Effect of Gypsum on Improvement of the Nitrogen, Phosphorus and Potassium in Leaves and Seeds under Salinity Stress
Saline irrigated water causes an increase in osmotic pressure, an imbalance between nutrients, and toxicity of some particular nutrients, thus restricting plant growth.
Salinity shifts the selective absorption of ions by the roots and even reduces their movements in the plant. As the salinity of irrigation water rises, the accumulation of sodium (Na) in plant leaves increases, but the amount of phosphorus (P), potassium (K), and magnesium (Mg) decrease.
The results of some studies have shown that the amount of nitrogen (N), phosphorus (P), and potassium (K) in the leaves of the plant decreases with increasing water salinity.
Irrigation of fields with saline and alkaline waters has terrible effects on soil quality so that they will be unusable after several years. Using soil modifiers such as gypsum, the extent of these adverse effects in saline soils can be reduced.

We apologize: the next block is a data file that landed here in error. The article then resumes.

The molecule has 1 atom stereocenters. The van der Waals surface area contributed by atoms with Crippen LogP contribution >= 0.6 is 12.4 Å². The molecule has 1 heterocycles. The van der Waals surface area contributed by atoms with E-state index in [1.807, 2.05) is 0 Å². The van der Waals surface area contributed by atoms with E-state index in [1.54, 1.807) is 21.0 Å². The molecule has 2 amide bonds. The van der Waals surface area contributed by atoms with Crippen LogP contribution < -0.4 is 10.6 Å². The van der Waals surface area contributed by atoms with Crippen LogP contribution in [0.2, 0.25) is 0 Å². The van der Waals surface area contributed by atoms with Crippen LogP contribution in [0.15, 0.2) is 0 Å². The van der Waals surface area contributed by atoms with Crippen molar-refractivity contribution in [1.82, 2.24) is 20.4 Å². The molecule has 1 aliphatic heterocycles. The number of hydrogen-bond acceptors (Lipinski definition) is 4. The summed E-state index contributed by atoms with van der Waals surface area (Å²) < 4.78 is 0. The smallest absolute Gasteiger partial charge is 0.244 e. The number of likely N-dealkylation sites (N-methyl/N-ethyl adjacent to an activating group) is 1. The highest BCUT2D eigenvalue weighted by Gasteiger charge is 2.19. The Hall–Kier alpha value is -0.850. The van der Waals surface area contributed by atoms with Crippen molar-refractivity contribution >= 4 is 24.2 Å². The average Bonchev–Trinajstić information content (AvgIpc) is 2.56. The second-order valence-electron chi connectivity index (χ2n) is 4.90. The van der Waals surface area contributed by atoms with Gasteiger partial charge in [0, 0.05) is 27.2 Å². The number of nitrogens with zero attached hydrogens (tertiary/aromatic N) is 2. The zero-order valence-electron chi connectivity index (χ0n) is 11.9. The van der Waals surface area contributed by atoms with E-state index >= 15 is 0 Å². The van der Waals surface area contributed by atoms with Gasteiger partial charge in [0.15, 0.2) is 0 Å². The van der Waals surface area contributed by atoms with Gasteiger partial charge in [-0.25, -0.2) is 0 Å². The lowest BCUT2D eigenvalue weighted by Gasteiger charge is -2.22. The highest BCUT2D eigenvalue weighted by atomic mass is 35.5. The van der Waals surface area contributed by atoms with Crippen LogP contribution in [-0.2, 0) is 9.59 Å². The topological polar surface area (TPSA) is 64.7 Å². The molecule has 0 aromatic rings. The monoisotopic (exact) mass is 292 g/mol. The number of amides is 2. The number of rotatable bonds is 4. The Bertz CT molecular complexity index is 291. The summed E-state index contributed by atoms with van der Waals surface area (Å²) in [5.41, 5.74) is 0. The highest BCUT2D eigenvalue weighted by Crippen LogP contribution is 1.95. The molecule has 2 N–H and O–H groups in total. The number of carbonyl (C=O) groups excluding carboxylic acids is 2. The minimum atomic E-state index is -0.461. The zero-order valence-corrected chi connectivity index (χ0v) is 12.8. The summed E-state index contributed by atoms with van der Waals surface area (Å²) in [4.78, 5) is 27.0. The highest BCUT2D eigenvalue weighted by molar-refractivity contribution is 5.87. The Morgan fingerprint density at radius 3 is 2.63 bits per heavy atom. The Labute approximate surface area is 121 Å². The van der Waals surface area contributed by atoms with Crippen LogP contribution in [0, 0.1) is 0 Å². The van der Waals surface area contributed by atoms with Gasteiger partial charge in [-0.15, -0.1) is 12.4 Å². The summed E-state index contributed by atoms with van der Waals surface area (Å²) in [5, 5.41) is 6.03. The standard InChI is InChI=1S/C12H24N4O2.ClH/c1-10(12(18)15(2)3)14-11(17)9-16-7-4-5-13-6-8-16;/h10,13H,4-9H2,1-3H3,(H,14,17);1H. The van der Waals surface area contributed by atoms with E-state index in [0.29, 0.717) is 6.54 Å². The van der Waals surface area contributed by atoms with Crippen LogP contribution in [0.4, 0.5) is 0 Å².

Calcium (Ca) deficiency in the plant is eliminated by adding gypsum, which increases this element in the soil. Ca also prevents the destruction of root cell membranes and increases N metabolism and photosynthetic activity of plants by reducing Na absorption and increasing K absorption, thus increasing the ratio of K to Na.
Reducing the destructive effect of salinity on plant growth is another effect of Ca. Sulfur can also be used to reduce the impact of salinity, which reduces the ratio of Na to K and improves the absorption of P and K.
The results of some studies have shown that the use of gypsum increases the amount of three nutrients N, P, and K in the leaves. The use of sulfur and organic matter also causes the absorption of P and K and the percentage of protein in the plant.